My friend is in a band, and he thinks they’re really going to “make it” but I think they’re awful. Of course, he’s always inviting me to go see them play live and I keep having to think of excuses not to go see them. Do I just tell him that his band is great, or do I tell him that I think they blow?
- Not Into It

2004_09_ask_band.jpgAsk Gothamist has many friends in bands and when we love them we don’t hesitate to let them know and support them in any way we can. But of course, we’ve had friends in bands that we thought were clunkers: the album that’s not great, the live show that never really comes together, the singer with the off-key voice, the drummer who can’t keep a beat.

If you think your friend really wants to know your opinion or begins to notice you’re never at any of the band’s shows, we think it’s perfectly OK for you to offer constructive criticism. This can actually help your friend and his band to develop as musicians. Rather than just saying “Sorry, I don’t like your band” it’s better to describe what you don’t like about them. If you’re not into the genre of music your friend plays, say so - without insulting the type of music that influences your friend. If you think the band’s technical abilities or songwriting skills need honing, let your friend know. If the band recorded an album and you hate it, try to say something positive about the record (“I liked the lyrics on track 2 and your guitar sounded great”) followed by your critique (“the overall production values were not as good as they could have been”).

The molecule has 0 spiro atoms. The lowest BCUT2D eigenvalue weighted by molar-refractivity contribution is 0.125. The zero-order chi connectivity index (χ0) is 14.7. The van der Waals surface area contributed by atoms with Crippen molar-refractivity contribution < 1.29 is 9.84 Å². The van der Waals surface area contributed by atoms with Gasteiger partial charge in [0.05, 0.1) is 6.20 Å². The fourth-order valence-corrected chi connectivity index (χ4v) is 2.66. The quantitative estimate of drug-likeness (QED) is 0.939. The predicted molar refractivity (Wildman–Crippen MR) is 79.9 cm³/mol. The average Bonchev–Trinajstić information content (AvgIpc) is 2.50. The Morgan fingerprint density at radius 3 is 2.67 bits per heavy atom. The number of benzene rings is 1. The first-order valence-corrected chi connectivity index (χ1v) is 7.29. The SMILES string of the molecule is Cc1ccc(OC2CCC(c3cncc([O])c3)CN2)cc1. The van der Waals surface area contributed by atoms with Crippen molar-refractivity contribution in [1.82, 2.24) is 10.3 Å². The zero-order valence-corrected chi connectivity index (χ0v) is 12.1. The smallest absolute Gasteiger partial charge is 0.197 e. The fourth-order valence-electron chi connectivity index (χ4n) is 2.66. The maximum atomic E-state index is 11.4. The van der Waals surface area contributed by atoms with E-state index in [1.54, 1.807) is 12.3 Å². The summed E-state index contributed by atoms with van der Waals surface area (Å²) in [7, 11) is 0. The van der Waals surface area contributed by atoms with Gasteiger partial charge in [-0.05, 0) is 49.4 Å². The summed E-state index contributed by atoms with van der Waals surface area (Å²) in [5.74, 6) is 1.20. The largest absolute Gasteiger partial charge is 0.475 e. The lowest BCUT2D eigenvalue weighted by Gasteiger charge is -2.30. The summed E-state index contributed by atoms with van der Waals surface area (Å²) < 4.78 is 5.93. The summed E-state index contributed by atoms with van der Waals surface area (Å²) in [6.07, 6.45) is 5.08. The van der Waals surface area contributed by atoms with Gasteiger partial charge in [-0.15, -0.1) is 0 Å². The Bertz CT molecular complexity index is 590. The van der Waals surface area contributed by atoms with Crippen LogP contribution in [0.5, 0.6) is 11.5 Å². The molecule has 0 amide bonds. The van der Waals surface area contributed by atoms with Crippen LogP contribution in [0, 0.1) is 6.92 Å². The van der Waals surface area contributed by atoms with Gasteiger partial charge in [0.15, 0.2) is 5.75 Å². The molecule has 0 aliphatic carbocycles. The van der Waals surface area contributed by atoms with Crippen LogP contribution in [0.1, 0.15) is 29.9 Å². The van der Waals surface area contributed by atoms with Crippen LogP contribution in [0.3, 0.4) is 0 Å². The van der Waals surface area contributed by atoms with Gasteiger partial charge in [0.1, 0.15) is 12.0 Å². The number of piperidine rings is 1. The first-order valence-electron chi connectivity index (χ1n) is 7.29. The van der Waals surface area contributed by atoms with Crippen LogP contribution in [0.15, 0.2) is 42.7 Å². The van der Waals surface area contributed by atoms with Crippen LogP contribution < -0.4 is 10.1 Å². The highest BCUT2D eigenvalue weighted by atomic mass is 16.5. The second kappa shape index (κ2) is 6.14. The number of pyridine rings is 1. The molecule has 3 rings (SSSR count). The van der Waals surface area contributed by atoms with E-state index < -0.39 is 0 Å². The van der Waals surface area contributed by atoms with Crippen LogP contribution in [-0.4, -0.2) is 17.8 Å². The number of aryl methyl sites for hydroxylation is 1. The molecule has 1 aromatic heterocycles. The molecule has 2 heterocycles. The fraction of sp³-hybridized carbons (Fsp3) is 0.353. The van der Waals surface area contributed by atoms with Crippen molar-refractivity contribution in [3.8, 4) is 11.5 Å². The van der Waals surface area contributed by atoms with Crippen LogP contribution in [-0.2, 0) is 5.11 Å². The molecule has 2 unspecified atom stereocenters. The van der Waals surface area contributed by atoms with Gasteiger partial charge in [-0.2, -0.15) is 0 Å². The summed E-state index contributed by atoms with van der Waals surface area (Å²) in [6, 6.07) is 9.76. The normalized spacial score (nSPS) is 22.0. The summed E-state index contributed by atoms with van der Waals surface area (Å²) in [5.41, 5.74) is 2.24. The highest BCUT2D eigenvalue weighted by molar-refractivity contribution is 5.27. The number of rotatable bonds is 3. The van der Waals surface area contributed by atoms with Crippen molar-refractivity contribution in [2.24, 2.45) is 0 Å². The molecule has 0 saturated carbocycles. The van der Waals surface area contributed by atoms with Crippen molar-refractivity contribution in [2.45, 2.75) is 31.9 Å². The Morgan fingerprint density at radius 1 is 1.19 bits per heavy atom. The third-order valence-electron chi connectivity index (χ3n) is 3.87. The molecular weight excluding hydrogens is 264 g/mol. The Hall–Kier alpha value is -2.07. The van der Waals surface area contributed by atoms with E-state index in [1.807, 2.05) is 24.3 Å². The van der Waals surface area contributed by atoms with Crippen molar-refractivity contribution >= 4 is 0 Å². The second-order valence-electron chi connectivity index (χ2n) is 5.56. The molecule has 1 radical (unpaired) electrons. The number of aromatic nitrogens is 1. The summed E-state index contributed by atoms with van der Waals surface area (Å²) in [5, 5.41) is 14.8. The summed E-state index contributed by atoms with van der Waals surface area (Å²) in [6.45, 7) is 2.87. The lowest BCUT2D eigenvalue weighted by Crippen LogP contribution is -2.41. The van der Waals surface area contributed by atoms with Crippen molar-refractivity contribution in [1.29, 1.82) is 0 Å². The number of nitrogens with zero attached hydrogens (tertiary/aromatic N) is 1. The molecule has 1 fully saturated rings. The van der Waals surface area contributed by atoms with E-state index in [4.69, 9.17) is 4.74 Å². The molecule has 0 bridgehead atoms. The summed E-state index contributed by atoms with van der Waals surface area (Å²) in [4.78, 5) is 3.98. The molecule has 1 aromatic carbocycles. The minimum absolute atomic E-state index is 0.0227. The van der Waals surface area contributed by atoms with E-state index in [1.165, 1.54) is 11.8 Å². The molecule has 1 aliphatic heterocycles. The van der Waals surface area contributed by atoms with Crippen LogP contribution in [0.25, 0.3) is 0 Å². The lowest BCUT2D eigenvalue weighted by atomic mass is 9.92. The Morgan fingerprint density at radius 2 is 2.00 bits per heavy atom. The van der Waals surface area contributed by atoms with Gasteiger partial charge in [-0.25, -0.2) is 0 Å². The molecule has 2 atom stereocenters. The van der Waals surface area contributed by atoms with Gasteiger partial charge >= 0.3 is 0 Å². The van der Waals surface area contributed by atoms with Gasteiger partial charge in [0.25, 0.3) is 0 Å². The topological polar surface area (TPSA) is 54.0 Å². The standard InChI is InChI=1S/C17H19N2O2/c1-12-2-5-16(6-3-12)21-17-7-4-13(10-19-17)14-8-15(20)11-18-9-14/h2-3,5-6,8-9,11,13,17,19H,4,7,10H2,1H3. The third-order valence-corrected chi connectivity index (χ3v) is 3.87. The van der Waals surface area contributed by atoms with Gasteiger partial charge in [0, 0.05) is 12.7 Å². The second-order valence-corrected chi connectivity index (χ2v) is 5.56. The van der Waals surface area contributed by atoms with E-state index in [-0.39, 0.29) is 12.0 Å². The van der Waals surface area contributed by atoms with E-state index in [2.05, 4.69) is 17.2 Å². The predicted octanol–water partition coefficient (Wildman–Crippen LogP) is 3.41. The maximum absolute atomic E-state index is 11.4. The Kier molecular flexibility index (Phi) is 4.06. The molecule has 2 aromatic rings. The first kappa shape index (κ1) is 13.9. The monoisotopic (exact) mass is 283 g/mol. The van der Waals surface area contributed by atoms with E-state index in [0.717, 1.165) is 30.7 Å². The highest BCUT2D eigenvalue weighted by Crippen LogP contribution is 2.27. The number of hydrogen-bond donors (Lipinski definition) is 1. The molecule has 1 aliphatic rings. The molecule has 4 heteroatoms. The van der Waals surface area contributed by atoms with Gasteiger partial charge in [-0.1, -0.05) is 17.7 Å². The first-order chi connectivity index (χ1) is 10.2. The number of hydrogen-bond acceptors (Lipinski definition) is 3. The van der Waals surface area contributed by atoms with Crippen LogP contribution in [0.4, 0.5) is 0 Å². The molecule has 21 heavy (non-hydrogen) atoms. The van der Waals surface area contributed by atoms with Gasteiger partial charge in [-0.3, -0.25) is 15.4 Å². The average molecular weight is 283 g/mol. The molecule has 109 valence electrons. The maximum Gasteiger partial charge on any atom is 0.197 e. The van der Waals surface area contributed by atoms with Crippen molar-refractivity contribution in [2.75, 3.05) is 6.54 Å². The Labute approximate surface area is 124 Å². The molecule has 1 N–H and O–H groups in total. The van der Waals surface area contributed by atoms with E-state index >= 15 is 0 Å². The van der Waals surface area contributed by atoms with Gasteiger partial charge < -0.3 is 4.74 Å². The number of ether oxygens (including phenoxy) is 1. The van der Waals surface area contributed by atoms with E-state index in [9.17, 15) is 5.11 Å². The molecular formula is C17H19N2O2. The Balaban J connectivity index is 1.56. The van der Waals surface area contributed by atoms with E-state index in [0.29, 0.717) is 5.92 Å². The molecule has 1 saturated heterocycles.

Maybe your friend’s band will get better over time, or he’ll be in a better band someday. In the meantime, you might have to suck it up and go see the band every now and then on the off chance that they’ve gotten better - and maybe you’ll get some free drink tickets to ease the pain if they’re still playing bad cover songs.